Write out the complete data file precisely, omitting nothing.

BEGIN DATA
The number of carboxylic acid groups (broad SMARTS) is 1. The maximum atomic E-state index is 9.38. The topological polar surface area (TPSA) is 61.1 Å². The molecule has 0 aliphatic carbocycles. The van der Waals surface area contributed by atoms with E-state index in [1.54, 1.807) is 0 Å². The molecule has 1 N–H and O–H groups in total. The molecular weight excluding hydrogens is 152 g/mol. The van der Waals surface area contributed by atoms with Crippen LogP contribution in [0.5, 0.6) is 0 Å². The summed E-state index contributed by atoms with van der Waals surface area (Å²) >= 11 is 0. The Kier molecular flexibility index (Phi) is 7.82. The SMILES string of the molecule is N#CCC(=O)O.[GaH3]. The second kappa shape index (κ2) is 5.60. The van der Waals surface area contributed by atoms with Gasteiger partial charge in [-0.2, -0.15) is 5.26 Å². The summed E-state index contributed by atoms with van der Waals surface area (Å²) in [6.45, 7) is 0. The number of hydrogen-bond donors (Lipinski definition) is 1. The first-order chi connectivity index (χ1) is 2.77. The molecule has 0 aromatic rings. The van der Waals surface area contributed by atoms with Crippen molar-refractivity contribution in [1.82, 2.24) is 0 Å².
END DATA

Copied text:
The number of carboxylic acid groups (broad SMARTS) is 1. The maximum atomic E-state index is 9.38. The topological polar surface area (TPSA) is 61.1 Å². The molecule has 0 aliphatic carbocycles. The van der Waals surface area contributed by atoms with E-state index in [1.54, 1.807) is 0 Å². The molecule has 1 N–H and O–H groups in total. The molecular weight excluding hydrogens is 152 g/mol. The van der Waals surface area contributed by atoms with Crippen LogP contribution in [0.5, 0.6) is 0 Å². The summed E-state index contributed by atoms with van der Waals surface area (Å²) >= 11 is 0. The Kier molecular flexibility index (Phi) is 7.82. The SMILES string of the molecule is N#CCC(=O)O.[GaH3]. The second kappa shape index (κ2) is 5.60. The van der Waals surface area contributed by atoms with Gasteiger partial charge in [-0.2, -0.15) is 5.26 Å². The summed E-state index contributed by atoms with van der Waals surface area (Å²) in [6.45, 7) is 0. The number of hydrogen-bond donors (Lipinski definition) is 1. The first-order chi connectivity index (χ1) is 2.77. The molecule has 0 aromatic rings. The van der Waals surface area contributed by atoms with Crippen molar-refractivity contribution in [1.82, 2.24) is 0 Å².